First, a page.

Berry: An Open Letter to My Representative and SenatorWritten by Thomas Berry | | firstname.lastname@example.org
Dear Representative Kaptur and Senators Brown and Portman:
In his July 29 press conference, President Obama urged Americans to contact their elected representatives about the need to take action concerning the federal debt ceiling.
In compliance with his wishes, I urge you to vote:
- YES to reduce spending and the deficit;
- YES for a Constitutional amendment requiring a balanced budget; and,
- NO on any mandated increase in revenues whatsoever, through either creation or increase of any tax, penalty or fee.
You may dismiss this as the unreasonable wishes of one mere constituent. But not only does this reflect the will of a great many of my fellow citizens, it is also an expression of reality and fundamental common sense.
That harsh world of limited or diminished income and forced reductions in spending is the reality in which we, your constituents, live. We must limit our spending because, unlike the government, we cannot indefinitely spend more money than we make. In glaring contrast to the President’s and Vice-President’s notions, we cannot spend our way out of financial hardship, personally or nationally.
Unlike the government, when our overspending catches up to us, we cannot simply fire up the presses and print more money; neither can we confiscate money from others to pay for our profligacy. In our world, those are crimes. In yours, it is business as usual.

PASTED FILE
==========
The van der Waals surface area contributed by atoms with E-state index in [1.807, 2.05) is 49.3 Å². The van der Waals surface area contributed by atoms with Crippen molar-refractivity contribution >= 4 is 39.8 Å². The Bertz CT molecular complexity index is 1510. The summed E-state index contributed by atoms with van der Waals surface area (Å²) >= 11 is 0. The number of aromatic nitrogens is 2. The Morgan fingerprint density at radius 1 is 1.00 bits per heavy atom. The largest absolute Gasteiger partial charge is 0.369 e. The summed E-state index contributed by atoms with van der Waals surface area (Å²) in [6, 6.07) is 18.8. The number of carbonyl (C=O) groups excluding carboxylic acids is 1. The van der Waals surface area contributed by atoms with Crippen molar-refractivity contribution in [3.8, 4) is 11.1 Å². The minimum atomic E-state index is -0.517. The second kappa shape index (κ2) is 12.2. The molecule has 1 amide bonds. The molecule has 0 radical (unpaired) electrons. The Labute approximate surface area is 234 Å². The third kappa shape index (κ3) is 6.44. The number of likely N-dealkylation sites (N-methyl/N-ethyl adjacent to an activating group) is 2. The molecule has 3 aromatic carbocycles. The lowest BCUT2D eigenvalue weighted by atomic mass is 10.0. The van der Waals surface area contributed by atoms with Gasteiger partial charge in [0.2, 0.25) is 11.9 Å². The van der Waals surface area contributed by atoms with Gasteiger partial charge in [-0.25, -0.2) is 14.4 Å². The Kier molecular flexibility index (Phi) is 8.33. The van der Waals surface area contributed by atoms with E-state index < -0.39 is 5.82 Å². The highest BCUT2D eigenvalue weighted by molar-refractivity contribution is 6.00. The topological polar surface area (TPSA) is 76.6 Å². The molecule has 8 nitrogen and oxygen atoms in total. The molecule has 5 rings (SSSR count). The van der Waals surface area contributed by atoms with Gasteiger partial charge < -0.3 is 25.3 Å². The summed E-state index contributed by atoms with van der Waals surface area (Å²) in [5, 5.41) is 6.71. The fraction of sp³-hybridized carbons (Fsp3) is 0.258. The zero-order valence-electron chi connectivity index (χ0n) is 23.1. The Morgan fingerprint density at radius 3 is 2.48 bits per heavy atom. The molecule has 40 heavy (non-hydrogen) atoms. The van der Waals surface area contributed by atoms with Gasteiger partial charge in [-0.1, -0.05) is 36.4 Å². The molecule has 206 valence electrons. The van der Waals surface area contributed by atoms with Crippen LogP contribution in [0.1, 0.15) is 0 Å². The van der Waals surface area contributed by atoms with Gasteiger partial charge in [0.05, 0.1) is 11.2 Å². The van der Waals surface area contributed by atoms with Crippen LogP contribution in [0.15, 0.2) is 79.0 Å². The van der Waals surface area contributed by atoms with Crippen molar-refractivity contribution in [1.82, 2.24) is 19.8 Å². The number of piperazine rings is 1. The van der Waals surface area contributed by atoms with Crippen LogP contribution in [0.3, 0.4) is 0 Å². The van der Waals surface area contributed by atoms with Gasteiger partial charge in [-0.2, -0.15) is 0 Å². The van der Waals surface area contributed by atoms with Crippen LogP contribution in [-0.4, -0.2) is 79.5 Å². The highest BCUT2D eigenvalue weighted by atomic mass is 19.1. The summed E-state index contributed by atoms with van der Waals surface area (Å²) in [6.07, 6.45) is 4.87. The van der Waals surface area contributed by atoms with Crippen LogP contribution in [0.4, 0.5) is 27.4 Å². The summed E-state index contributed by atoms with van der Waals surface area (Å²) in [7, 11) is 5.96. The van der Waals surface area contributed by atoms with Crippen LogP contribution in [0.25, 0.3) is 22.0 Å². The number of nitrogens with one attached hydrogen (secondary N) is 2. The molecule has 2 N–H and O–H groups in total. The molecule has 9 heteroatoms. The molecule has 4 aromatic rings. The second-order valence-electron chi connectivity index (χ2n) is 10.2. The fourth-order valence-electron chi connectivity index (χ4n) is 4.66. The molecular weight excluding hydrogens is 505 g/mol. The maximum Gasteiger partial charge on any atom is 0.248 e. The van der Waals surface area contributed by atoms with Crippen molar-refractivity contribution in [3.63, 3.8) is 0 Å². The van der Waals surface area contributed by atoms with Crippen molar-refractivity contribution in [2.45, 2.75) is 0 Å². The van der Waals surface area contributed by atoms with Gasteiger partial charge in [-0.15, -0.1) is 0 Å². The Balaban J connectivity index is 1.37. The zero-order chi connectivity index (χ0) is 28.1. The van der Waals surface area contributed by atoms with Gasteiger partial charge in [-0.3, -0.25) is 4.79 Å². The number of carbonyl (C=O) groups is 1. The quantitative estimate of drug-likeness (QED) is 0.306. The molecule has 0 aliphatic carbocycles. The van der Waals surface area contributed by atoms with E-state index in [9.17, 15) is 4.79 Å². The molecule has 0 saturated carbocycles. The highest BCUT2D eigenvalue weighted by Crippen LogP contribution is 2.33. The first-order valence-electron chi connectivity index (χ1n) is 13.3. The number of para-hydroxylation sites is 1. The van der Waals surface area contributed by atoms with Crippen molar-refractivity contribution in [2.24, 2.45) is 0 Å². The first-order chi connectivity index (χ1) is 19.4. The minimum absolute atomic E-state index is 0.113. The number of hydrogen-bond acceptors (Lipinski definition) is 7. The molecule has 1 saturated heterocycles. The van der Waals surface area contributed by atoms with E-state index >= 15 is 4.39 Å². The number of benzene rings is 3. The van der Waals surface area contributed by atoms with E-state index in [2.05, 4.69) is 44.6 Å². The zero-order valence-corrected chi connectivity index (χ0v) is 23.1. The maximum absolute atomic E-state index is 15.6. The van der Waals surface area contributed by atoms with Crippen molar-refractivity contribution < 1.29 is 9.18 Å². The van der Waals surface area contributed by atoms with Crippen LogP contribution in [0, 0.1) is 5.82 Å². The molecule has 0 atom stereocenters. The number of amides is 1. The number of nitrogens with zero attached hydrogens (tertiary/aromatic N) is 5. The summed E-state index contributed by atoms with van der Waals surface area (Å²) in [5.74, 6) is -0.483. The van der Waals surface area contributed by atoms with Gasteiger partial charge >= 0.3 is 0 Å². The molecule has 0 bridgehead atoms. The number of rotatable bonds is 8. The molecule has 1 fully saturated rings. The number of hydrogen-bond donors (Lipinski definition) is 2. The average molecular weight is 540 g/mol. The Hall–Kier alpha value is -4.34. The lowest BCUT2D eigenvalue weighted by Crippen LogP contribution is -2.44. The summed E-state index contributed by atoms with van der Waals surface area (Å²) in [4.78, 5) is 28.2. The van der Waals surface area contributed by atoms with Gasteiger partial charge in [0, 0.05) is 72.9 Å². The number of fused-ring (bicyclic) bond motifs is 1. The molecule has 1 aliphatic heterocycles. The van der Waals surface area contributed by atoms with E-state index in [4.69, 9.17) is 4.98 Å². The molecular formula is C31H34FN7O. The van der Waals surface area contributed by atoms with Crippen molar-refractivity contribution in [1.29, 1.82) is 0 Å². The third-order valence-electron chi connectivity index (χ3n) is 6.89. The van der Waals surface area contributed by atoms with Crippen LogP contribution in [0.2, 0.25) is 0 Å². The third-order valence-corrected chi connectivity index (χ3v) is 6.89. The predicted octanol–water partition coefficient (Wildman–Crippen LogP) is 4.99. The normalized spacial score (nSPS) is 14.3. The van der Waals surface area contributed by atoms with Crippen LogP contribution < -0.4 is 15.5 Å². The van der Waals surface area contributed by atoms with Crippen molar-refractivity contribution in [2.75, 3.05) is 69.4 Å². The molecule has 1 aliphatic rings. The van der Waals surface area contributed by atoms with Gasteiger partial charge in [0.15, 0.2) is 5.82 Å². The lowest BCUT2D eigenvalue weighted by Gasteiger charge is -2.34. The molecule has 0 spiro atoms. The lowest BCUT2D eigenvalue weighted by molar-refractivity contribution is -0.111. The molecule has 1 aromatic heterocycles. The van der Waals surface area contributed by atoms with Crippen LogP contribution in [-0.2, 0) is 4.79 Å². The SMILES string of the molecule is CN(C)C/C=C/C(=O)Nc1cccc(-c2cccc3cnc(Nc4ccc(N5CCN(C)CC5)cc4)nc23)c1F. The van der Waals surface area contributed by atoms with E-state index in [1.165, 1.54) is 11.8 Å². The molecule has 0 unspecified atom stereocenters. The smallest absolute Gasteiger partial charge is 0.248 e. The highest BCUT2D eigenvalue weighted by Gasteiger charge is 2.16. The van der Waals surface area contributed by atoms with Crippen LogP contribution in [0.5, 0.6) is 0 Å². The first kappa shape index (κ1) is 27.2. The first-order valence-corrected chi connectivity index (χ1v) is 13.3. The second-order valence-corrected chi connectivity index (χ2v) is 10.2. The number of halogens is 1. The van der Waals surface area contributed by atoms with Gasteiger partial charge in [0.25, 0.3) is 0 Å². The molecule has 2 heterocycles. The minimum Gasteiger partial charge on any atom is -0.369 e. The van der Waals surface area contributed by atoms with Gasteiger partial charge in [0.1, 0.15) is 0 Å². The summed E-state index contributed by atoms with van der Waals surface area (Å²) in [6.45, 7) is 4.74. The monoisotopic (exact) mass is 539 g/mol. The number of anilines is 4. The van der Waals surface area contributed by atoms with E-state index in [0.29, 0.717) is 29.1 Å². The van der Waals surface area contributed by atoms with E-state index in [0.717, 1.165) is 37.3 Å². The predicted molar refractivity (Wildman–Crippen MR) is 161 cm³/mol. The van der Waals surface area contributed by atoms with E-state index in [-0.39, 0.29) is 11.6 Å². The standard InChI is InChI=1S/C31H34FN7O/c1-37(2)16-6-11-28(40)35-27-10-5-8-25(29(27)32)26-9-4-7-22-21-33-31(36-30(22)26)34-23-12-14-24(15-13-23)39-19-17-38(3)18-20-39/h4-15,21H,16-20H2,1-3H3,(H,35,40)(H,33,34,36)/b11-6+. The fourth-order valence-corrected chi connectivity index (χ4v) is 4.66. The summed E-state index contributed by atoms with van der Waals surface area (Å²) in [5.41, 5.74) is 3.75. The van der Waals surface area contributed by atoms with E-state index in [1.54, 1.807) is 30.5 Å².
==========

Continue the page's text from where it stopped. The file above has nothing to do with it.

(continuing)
Unlike the government, we have to earn our money; and even then our getting paid depends on the success or failure of our employers, rather than our being able to extort more from them. Neither can the self-employed among us arbitrarily increase their prices, as does the government, in the confidence that customers are forced by law to pay what they demand.
Moreover, if revenue shortfalls contribute to the deficit, then you must take action that allows the economy to generate significantly more taxable revenue, rather than merely steal more of the little that is being created. Contrasted to the growth that took place from 2002 through 2006 following the Bush tax cuts, the abysmal growth rate in the economy since 2007 testifies to the failure of progressive policies to accomplish this. Rather than increasing revenues, tax increases imposed while the economy remains stagnant will only further impede both recovery and revenue growth.
We, your constituents, are fed up with the government enslaving us and our children to preposterous burdens of indebtedness because it thinks itself exempt from sanity. We are fed up with career politicians whose votes encourage this madness at the expense of liberty and prosperity, both present and future. Raising the debt ceiling will do no more to instill fiscal responsibility in the government than an addiction is cured by giving the addict a fix; indeed, former Speaker Pelosi’s ludicrous claim, “What we’re trying to do is save the world from the Republican budget . . . We’re trying to save life on this planet as we know it today,” is nothing more or less than the raving of an addict in dread of the agony of withdrawals.
You are also urged to vote YES for a resolution that will tie your pay to your constituents’ discretionary income, which is gross income less taxes and necessities. The legislation you pass affects our discretionary income by impacting job creation, our employers’ ability to pay high wages or give raises, the taxes we pay, and the cost of necessities. Therefore, I think that you should be penalized or rewarded accordingly. Pass legislation that leaves more money in our pockets, and get a raise. Pass legislation that takes more from us, and more will be taken from you. Sound fair? It does to me.